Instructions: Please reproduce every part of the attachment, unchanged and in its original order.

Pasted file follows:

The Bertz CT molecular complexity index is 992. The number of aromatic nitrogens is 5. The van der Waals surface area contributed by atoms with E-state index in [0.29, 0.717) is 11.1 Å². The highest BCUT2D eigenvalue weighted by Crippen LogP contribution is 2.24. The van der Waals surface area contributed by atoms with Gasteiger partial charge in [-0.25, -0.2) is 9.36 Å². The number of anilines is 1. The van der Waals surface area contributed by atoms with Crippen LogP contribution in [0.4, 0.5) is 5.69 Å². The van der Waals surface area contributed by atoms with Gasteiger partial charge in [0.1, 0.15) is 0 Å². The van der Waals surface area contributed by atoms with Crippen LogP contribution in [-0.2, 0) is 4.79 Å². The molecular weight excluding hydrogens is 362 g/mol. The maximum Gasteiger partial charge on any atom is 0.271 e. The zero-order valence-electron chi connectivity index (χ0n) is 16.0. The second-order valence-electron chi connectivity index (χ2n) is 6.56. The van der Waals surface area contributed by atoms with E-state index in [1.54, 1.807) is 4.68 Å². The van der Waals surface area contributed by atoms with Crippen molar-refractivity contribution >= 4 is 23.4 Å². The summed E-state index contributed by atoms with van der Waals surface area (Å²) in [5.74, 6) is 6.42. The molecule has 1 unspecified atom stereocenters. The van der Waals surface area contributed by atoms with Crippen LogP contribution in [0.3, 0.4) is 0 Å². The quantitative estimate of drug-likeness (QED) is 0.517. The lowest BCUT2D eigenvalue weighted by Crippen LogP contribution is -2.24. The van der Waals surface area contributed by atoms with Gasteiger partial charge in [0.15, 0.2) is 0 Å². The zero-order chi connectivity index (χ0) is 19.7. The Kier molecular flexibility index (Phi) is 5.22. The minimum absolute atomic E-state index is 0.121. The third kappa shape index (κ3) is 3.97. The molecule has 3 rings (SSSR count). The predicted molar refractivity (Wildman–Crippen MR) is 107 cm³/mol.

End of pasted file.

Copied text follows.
The Bertz CT molecular complexity index is 992. The number of aromatic nitrogens is 5. The van der Waals surface area contributed by atoms with E-state index in [0.29, 0.717) is 11.1 Å². The highest BCUT2D eigenvalue weighted by Crippen LogP contribution is 2.24. The van der Waals surface area contributed by atoms with Gasteiger partial charge in [-0.25, -0.2) is 9.36 Å². The number of anilines is 1. The van der Waals surface area contributed by atoms with Crippen LogP contribution in [0.4, 0.5) is 5.69 Å². The van der Waals surface area contributed by atoms with Gasteiger partial charge in [0.1, 0.15) is 0 Å². The van der Waals surface area contributed by atoms with Crippen LogP contribution in [-0.2, 0) is 4.79 Å². The molecular weight excluding hydrogens is 362 g/mol. The maximum Gasteiger partial charge on any atom is 0.271 e. The zero-order valence-electron chi connectivity index (χ0n) is 16.0. The second-order valence-electron chi connectivity index (χ2n) is 6.56. The van der Waals surface area contributed by atoms with E-state index in [1.54, 1.807) is 4.68 Å². The van der Waals surface area contributed by atoms with Crippen molar-refractivity contribution >= 4 is 23.4 Å². The summed E-state index contributed by atoms with van der Waals surface area (Å²) in [5.74, 6) is 6.42. The molecule has 1 unspecified atom stereocenters. The van der Waals surface area contributed by atoms with Crippen LogP contribution in [0.3, 0.4) is 0 Å². The quantitative estimate of drug-likeness (QED) is 0.517. The lowest BCUT2D eigenvalue weighted by Crippen LogP contribution is -2.24. The van der Waals surface area contributed by atoms with Gasteiger partial charge in [0.15, 0.2) is 0 Å². The zero-order chi connectivity index (χ0) is 19.7. The Kier molecular flexibility index (Phi) is 5.22. The minimum absolute atomic E-state index is 0.121. The third kappa shape index (κ3) is 3.97. The molecule has 3 rings (SSSR count). The predicted molar refractivity (Wildman–Crippen MR) is 107 cm³/mol.